In music, Christina church had presented the codification of chants of the Mass that would later become the foundational basis for numerous secular songs. Music was valued greatly and patronised by the Catholic Church leading to canonic plainsong becoming one of the dominant genres of the time. Christian tradition had also left its mark in a literature of the Middle Ages with allegory that was a combination of classical and biblical writing traditions becoming the recognised trend in culture. Allegory was also used in religious literature that dominated at the time as a mean to settle discrepancies between the New and the Old Testaments. Thus, it is possible to say the Christianity through its dominant position in the society of the Middle Ages had a great impact on arts. One of the innovations in literature made under the Christian influence was known as illuminated manuscripts.
During the last period of the Middle Ages known as the Late period, several factors have contributed to cultural transition to the period know as Renaissance. Bubonic plague has devastated large cities undermining the economy forcing people to relocate to the country (Chambers, 1995). This shift in a population has allowed surviving people to establish as the new middle class adding to changes in the social landscape that were not previously seen during the feudal order of the Middle Ages (Chambers, 1995). Reintroduction of classical text and reignited interest in learning and Antiquity. Italian writer Petrarch is argued to be among the key personalities contributing to the beginning of Renaissance by inducing the will to study classic texts.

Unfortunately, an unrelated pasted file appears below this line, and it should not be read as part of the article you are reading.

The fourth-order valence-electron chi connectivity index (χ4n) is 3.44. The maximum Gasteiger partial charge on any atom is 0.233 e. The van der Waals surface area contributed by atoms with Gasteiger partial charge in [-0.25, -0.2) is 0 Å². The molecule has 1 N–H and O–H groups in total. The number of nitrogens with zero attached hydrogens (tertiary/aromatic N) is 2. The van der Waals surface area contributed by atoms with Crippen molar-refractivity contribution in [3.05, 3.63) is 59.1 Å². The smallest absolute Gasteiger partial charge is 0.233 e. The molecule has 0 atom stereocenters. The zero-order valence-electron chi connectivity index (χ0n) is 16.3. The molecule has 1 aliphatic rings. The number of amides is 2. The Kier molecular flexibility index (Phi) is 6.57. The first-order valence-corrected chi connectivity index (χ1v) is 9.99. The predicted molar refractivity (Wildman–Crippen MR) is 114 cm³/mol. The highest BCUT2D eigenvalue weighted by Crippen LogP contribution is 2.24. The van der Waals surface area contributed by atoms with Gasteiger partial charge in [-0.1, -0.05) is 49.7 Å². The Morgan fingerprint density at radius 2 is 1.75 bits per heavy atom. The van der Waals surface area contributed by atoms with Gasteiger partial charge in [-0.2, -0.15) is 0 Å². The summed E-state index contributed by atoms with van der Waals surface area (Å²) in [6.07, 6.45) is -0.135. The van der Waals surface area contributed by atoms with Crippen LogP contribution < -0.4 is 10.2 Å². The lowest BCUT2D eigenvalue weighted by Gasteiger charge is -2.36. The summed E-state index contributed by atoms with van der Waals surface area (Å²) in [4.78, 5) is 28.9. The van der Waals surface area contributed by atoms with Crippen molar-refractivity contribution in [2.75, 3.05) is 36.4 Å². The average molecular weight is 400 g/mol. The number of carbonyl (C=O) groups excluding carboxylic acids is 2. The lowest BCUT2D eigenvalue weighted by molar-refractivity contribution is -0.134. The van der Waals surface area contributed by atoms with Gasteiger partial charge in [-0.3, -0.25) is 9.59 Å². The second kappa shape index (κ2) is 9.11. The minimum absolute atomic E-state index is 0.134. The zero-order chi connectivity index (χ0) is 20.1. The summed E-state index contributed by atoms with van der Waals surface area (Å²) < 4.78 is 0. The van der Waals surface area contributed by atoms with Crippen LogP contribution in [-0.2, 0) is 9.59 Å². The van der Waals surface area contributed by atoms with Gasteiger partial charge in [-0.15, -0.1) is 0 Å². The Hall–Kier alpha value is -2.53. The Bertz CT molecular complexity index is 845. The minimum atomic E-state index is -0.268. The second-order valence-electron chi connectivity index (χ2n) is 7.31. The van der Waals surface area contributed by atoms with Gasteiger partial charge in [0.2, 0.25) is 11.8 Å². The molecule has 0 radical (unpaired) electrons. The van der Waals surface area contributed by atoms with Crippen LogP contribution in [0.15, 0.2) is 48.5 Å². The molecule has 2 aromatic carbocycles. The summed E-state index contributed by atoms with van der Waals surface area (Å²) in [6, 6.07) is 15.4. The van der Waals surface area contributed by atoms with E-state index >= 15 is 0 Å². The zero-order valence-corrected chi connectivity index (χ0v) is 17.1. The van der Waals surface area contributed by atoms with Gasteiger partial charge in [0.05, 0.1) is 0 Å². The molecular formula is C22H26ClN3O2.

Several examples of art and architecture of the Middle Ages could be named as extensively influential and outstanding. Notre Dame Cathedral is one of the best examples of the Gothic architecture that is widely known around the world (Sekules, 2001). The construction of the cathedral lasted for more than a century. The rose window on the northern part of the cathedral is one of the finest examples Rayonnant style of Gothic architecture. The statue of the Virgin Mary and Child attributed to Netherlandish artist Claus de Werve represents a fine example of returning tendency for naturalism in human depiction. Moreover, the interest toward the Virgin Mary was reinforced by the Catholic church. The Book of Hours is another example of influential art. The book can be characterised as Christian and was written in Latin (Sekules, 2001). The pages of each book were exquisitely decorated in a style known as illuminated manuscript where bright colours were introduced using precious metals such as gold.
To conclude everything mentioned above, the Middle Ages was a period in the history of Europe characterized by fundamental changes in all spheres of life. Administrative and political changes went hand in hand with cultural innovations. The Christian church has played a significant role contributing to arts and preservation of classic texts. As a result of accumulated cultural and social changes the Middle Ages gave way for innovations of the Renaissance.
Chambers, M. (1995). The Western experience. New York: McGraw-Hill.
Janson, H., Janson, A., & Janson, H. (2004). History of art. Upper Saddle River, N.J.: Pearson/Prentice-Hall.
Sekules, V. (2001). Medieval art. Oxford: Oxford University Press.